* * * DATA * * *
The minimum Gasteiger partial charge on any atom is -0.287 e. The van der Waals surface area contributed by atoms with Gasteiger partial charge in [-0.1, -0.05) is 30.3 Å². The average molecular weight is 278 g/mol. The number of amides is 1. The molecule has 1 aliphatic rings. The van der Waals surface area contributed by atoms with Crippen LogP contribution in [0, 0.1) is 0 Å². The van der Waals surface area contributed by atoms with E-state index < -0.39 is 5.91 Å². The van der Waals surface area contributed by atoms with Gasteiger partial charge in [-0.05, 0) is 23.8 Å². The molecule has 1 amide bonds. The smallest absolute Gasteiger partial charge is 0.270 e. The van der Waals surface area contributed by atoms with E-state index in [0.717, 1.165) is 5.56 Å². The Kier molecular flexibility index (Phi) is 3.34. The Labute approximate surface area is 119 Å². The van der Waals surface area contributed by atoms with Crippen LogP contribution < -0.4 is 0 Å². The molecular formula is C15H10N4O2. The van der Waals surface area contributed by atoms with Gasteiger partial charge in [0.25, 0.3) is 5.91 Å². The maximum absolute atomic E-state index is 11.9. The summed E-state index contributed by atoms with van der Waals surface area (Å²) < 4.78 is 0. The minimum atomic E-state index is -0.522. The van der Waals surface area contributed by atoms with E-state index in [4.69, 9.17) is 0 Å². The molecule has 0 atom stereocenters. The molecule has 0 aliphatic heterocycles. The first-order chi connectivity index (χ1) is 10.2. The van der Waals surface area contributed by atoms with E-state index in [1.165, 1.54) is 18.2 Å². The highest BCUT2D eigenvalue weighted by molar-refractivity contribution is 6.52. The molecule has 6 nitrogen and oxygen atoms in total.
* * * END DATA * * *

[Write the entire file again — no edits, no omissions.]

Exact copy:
The minimum Gasteiger partial charge on any atom is -0.287 e. The van der Waals surface area contributed by atoms with Gasteiger partial charge in [-0.1, -0.05) is 30.3 Å². The average molecular weight is 278 g/mol. The number of amides is 1. The molecule has 1 aliphatic rings. The van der Waals surface area contributed by atoms with Crippen LogP contribution in [0, 0.1) is 0 Å². The van der Waals surface area contributed by atoms with E-state index < -0.39 is 5.91 Å². The van der Waals surface area contributed by atoms with Gasteiger partial charge in [-0.05, 0) is 23.8 Å². The molecule has 1 amide bonds. The smallest absolute Gasteiger partial charge is 0.270 e. The van der Waals surface area contributed by atoms with E-state index in [0.717, 1.165) is 5.56 Å². The Kier molecular flexibility index (Phi) is 3.34. The Labute approximate surface area is 119 Å². The van der Waals surface area contributed by atoms with Crippen LogP contribution < -0.4 is 0 Å². The molecular formula is C15H10N4O2. The van der Waals surface area contributed by atoms with Gasteiger partial charge in [0.25, 0.3) is 5.91 Å². The maximum absolute atomic E-state index is 11.9. The summed E-state index contributed by atoms with van der Waals surface area (Å²) < 4.78 is 0. The minimum atomic E-state index is -0.522. The van der Waals surface area contributed by atoms with E-state index in [4.69, 9.17) is 0 Å². The molecule has 0 atom stereocenters. The molecule has 0 aliphatic heterocycles. The first-order chi connectivity index (χ1) is 10.2. The van der Waals surface area contributed by atoms with E-state index in [1.165, 1.54) is 18.2 Å². The highest BCUT2D eigenvalue weighted by molar-refractivity contribution is 6.52. The molecule has 6 nitrogen and oxygen atoms in total.